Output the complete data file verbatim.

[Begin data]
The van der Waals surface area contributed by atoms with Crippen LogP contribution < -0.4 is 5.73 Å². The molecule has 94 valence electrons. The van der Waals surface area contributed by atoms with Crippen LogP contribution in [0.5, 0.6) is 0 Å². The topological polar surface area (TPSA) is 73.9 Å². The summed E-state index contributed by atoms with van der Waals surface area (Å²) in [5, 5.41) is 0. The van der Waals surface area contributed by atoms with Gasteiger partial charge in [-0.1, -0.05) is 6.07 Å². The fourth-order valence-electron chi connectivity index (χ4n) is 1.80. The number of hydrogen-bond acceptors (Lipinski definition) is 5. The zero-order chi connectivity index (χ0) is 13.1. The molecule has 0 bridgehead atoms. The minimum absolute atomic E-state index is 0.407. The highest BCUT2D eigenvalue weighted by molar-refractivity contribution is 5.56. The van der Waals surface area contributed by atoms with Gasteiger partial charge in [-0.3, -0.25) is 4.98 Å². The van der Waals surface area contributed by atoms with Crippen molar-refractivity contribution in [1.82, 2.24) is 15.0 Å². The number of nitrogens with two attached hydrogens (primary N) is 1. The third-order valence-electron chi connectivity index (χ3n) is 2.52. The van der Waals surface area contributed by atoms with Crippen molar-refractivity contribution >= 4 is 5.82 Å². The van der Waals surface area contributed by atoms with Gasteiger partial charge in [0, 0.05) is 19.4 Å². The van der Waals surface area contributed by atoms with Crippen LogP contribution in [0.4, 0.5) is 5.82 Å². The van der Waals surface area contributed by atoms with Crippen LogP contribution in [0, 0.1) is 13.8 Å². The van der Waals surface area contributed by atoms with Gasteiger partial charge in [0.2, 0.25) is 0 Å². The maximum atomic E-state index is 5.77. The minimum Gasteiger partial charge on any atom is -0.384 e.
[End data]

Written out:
The van der Waals surface area contributed by atoms with Crippen LogP contribution < -0.4 is 5.73 Å². The molecule has 94 valence electrons. The van der Waals surface area contributed by atoms with Crippen LogP contribution in [0.5, 0.6) is 0 Å². The topological polar surface area (TPSA) is 73.9 Å². The summed E-state index contributed by atoms with van der Waals surface area (Å²) in [5, 5.41) is 0. The van der Waals surface area contributed by atoms with Gasteiger partial charge in [-0.1, -0.05) is 6.07 Å². The fourth-order valence-electron chi connectivity index (χ4n) is 1.80. The number of hydrogen-bond acceptors (Lipinski definition) is 5. The zero-order chi connectivity index (χ0) is 13.1. The molecule has 0 bridgehead atoms. The minimum absolute atomic E-state index is 0.407. The highest BCUT2D eigenvalue weighted by molar-refractivity contribution is 5.56. The van der Waals surface area contributed by atoms with Gasteiger partial charge in [-0.3, -0.25) is 4.98 Å². The van der Waals surface area contributed by atoms with Crippen molar-refractivity contribution in [1.82, 2.24) is 15.0 Å². The number of nitrogens with two attached hydrogens (primary N) is 1. The third-order valence-electron chi connectivity index (χ3n) is 2.52. The van der Waals surface area contributed by atoms with Crippen molar-refractivity contribution >= 4 is 5.82 Å². The van der Waals surface area contributed by atoms with Gasteiger partial charge in [0, 0.05) is 19.4 Å². The van der Waals surface area contributed by atoms with Crippen LogP contribution in [0.4, 0.5) is 5.82 Å². The van der Waals surface area contributed by atoms with Crippen LogP contribution in [0, 0.1) is 13.8 Å². The van der Waals surface area contributed by atoms with Gasteiger partial charge in [0.2, 0.25) is 0 Å². The maximum atomic E-state index is 5.77. The minimum Gasteiger partial charge on any atom is -0.384 e.